• 1767 Essays and Treatises on Several Subjects, (two volumes) [v.1, v.2].  straight reprint of 1764, with no revisions.
  • 1768 Essays and Treatises on Several Subjects, (two volumes) [v.1, v.2] - revised edition (but no structural changes)
  • 1770 Essays and Treatises on Several Subjects (four volumes) [v.1, v.2, v.3, .v.4]
    • v.1  = 22 essays (one essay (13) of first first collection suppressed)
    • v.2  = 16 essays (unchanged)
    • v.3, = unchanged  (enq + diss)
    • v.4 = unchanged (enq + diss)
  • 1772 Essays and Treatises on Several Subjects  (two volumes): [v.1, v.2]
    • v.1,  = Part I  contains 22 essays , Part II contains 16 essays (structure unchanged from 1770)
    • v.2  = unchanged (enq + diss, enq + diss)..
  • 1777 Essays and Treatises on Several Subjects (two volumes) - last version revised by Hume.  [dho1, dho2]
    • v.1  = Part I  contains 23 essays (adds 1 new essay) , Part II contains 16 essays (same as in 1772)
    • v. 2  = unchanged (enq + diss, enq + diss)..
  • David  Hume died in 1776.  The Essays published in 1777 is the last version containing Hume's revisions.  Later posthumous editions usually just straight reprints of the 1777 edition. 

    Posthumous editionsafter 1777

    • 1779 Dublin [v.1, v.2]
    • 1784 London [v.1, v.2]
    • 1788 London [v.1, v.2]
    • 1793 Edinburgh  [v.1, v.2]
    • 1793 Basel [v.1, v.2, v.3, v.4]
    • 1800
    • 1804 Edinburgh [v.1, v.2]
    • 1809 Edinburgh [v.1, v.2]
    • 1817 Edinburgh [v.1, v.2]
    • 1822 London [v.1, v.2]
    • 1825 Edinburgh [v.1, v.2]
    • 1826 The Philosophical Works of David Hume, Edinburgh  (four volumes, complete works).
      • v.1 (Treatise, Bk.1)
      • v.2 (Treatise Bks 2 & 3, Dialogues on Natural Religion)
      • v.3 (Essays)
      • v.4 (Both Enquiries, plus appendix, plus Natural History of Religion, plus previous (withdrawn) essays)  
    • 1875 Green/Grose ed..Essays, Moral, Political and Literary  (two volumes): [1875 v.1, v.2][1882, v.1, v.2], [1889 v.1, v.2; av1, av2] [1898 v.1, v.2; av1, av2] [1907 v.1, v.2]
    • 1987 LibertyClassics edition of Essays Moral, Political and Literary (includes earlier withdrawn essays as Part III)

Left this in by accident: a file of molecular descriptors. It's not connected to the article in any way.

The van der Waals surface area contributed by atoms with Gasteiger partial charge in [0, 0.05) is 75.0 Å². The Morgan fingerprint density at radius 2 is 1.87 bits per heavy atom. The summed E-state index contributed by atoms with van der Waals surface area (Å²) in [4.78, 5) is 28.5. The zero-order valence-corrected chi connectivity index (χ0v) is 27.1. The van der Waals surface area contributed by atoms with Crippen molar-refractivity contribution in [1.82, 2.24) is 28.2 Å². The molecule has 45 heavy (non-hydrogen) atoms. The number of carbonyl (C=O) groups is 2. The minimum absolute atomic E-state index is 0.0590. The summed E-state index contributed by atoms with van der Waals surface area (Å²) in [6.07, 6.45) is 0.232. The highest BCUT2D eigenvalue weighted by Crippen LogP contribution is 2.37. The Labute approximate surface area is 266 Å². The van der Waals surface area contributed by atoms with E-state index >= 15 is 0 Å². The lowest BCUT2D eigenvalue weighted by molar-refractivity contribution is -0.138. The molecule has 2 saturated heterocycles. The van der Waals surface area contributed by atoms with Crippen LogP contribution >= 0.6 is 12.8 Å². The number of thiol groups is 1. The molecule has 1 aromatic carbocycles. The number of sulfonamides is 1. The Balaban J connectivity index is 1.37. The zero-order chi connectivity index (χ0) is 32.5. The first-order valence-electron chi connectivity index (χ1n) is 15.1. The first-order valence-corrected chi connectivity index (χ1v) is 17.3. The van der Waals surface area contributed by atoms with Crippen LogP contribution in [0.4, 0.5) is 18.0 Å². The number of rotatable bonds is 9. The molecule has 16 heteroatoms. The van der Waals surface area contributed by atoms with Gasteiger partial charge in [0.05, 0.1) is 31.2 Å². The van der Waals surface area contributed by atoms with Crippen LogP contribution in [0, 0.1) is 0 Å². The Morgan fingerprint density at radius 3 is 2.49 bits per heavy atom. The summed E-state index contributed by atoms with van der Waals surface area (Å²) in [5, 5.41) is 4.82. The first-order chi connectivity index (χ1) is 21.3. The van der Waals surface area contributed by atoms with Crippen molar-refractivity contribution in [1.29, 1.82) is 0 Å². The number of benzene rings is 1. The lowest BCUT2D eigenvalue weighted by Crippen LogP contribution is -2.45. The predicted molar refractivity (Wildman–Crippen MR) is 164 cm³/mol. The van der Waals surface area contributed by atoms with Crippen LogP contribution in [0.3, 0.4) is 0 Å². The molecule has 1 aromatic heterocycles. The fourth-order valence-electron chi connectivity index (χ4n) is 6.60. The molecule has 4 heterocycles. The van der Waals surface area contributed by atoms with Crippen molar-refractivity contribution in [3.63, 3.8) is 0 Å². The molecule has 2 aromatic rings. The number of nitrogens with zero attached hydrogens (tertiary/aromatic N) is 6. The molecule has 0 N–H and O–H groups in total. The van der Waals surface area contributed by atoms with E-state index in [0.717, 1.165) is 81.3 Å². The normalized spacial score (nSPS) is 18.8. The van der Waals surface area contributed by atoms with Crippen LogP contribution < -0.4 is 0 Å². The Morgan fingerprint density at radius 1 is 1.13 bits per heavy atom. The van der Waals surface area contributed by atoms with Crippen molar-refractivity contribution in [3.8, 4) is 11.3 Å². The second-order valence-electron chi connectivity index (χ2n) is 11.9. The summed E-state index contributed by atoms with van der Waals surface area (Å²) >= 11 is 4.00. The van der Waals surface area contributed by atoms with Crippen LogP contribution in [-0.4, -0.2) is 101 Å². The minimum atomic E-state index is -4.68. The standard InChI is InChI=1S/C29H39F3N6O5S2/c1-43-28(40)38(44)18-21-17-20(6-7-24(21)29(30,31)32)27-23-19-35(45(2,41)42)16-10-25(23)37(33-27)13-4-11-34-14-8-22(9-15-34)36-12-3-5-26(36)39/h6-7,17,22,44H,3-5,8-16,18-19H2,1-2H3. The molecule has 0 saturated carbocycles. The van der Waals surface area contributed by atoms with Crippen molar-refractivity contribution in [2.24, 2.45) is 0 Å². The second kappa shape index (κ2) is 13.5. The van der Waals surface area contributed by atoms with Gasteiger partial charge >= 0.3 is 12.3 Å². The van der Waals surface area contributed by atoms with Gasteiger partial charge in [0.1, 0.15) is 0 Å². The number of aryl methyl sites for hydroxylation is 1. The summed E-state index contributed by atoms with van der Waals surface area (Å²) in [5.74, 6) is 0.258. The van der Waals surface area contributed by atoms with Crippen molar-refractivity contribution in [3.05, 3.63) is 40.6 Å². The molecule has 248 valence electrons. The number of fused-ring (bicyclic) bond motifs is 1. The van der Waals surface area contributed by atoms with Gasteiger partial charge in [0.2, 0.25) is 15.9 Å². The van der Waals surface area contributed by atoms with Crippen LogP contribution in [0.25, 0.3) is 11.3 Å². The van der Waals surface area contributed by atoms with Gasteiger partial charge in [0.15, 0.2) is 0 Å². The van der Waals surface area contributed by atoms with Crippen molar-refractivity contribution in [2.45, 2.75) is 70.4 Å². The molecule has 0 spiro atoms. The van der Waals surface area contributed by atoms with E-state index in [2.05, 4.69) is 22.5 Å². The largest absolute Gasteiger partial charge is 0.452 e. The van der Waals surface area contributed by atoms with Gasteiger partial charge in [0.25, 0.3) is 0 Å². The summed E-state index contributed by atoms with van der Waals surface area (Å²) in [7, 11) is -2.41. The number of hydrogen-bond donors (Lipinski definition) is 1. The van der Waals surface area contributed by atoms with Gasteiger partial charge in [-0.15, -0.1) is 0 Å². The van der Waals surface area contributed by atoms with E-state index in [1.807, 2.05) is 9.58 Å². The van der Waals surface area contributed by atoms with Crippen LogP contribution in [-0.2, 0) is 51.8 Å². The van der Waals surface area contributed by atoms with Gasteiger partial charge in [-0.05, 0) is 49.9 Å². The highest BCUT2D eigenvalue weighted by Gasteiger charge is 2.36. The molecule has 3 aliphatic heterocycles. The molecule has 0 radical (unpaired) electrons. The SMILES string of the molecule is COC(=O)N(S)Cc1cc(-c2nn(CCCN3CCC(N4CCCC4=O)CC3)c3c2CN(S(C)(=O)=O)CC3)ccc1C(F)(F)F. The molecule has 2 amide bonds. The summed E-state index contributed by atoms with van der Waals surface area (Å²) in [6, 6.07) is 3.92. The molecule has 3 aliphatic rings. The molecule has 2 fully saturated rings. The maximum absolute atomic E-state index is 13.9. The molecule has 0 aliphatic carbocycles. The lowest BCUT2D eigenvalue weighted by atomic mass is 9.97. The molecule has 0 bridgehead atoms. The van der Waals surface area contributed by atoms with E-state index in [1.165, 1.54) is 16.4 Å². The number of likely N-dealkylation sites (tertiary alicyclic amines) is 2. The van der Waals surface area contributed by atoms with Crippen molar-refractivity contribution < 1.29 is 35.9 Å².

Edition Codes

    There are various lists of editions of Hume's Essays depending on authors.

    • The 1826 Edinburgh list (1826: p.4) - codes different than Green-Grose
    • The 1874 list by T.H. Green and T.H. Grose (1874 p.85) - codes different than in 1826
    • The 2003 Thoemmes list by Fieser (2003 p.10, p.24)

    Although the Green-Grose 1874 list is adopted by many, it does not code all the versions.  We added codes "DD", "OO", "QQ", "S" and "T" that were not originally in Green-Grose..

    • A - Essays, Moral and Political. Edinburgh, 1741  [bk]
    • B - Essays, Moral and Political. Second edition, corrected, Edinburgh, 1742
    • C - Essays, Moral and Political, volume II, Edinburgh, 1742
    • D - Essays, Moral and Political, Third edition, London and Edinburgh, 1748
    • DD -  Three Essays, Moral and Political, never before published, which compleats the former edition in two volumes, 1748 (no label in Green-Grose as exact reprint of three new essays of D)
    • E - Philosophical Essays Concerning Human Understanding, London, 1748.[bk]
    • F - Philosophical Essays Concerning Human Understanding, Second edition, with additions and corrections,  London, 1751 [bk]
    • G - An Enquiry Concerning Principles and Morals, 1751..[bk]
    • H - Political Discourses, Edinburgh, 1752
    • I -  Political Discourses, Second edition, 1752 [bk]
    • K - Essays and Treatises on Several Subjects, London & Edinburgh, 1753-56 (four volumes), v.1 (Essays, 1753), v.2 (Understanding, 1756), v.3 (Morals,1753) v.4 (Political, 1754)
    • L - Four Dissertations, London, 1757 [bk]
    • M - Essays and Treatises on Several Subjects, a new edition, London & Edinburgh, 1758 (one volume) [bk]
    • N - Essays and Treatises on Several Subjects, London & Edinburgh, 1760 (four volumes)  [v.1, v.2, v.3, v.4]
    • O - Essays and Treatises on Several Subjects, London & Edinburgh, 1764 (two volumes) [v.1, v.2]
    • OO - Essays and Treatises on Several Subjects, London & Edinburgh, 1767 (two volumes) [v.1, v.2]  (no code label in Green-Grose as exact reprint of 1764 with no revisions)
    • P - Essays and Treatises on Several Subjects, London & Edinburgh, 1768 (two volumes) [v.1, v.2]
    • Q - Essays and Treatises on Several Subjects, London & Edinburgh, 1770 (four volumes) [v.1, v.2, v.3, .v.4]